According to a statement released last Monday night by Falk eSolutions, the attack began early Saturday morning when an attacker managed to infiltrate the server and place code that redirected ad requests to a third-party site.
That site was http://search.comedycentral.com, which had also been compromised by the attacker. Neither Falk nor the SANS Institute's Internet Storm Center, which tracked and helped investigate the attack, have any idea when Comedy Central's site has cracked. As of mid-morning Tuesday, Comedy Central's search site was offline.
"It looks like Comedy Central and perhaps some other sites were compromised first, followed by Falk. Then, Falk's site was configured to redirect visitors to Comedy Central," said Marcus Sachs, the director of the Storm Center, in a statement.
Falk continued to play down the extent of the problem, saying potential redirects to the exploit code on the Comedy Central server were less then 2 percent of the ad requests from European client sites, and under 0.1 percent of those from U.S. clients during the six-hour span of the attack.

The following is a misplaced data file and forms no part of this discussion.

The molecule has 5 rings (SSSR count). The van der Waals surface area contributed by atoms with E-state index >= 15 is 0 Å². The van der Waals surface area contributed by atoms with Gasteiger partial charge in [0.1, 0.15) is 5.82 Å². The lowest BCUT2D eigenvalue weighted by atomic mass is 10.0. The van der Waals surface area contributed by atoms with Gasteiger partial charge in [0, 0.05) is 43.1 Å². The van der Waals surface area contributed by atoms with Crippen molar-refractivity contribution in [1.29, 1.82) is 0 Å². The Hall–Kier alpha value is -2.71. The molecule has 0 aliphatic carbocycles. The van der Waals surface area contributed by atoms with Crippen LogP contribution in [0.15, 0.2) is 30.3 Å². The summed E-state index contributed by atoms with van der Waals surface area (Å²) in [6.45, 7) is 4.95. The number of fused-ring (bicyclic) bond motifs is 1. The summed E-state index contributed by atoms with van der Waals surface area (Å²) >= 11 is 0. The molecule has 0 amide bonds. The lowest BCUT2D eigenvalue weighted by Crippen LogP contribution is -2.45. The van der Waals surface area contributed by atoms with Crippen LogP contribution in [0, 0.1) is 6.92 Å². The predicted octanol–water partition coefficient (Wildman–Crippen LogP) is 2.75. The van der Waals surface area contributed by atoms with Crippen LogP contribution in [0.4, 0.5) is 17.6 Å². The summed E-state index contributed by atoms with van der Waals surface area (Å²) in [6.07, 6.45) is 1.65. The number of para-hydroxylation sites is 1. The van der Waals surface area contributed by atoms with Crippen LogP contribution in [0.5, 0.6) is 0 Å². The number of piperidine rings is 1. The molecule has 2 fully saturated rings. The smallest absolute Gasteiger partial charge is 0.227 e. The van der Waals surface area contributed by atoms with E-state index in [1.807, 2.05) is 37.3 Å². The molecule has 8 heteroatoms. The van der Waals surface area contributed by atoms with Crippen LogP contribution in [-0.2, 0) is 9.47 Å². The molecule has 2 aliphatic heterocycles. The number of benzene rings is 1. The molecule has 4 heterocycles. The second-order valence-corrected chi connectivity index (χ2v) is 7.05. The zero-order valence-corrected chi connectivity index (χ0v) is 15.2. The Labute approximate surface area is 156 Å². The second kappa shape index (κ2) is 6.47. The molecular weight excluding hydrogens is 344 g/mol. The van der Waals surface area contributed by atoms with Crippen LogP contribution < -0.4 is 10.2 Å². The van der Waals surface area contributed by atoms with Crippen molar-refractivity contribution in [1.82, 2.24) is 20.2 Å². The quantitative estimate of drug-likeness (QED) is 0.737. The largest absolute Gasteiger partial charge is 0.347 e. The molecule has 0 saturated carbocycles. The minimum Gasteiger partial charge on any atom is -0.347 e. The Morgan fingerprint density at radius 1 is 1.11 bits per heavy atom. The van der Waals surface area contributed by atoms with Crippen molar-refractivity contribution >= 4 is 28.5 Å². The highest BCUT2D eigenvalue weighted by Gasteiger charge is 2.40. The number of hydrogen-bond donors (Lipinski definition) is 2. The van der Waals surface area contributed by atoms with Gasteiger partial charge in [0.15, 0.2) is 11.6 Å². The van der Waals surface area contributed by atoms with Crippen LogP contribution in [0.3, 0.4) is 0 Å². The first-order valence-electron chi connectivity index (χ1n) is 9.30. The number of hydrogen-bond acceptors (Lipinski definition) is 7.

To some extent, Falk put the blame on Microsoft, whose Internet Explorer 6.0 browser was exploited by the attack when the redirected requests downloaded the MyDoom/Bofra worm instead of ads to PCs. The bug in IE, dubbed the IFRAME vulnerability, has not yet been patched,
"Users should consider using an alternate browser to Internet Explorer (such as Opera or Firefox) or upgrading their Microsoft operating system [to Windows XP SP2], Falk said in its statement.
Falk also said that it considers the hack a criminal matter, and has notified local authorities in Germany.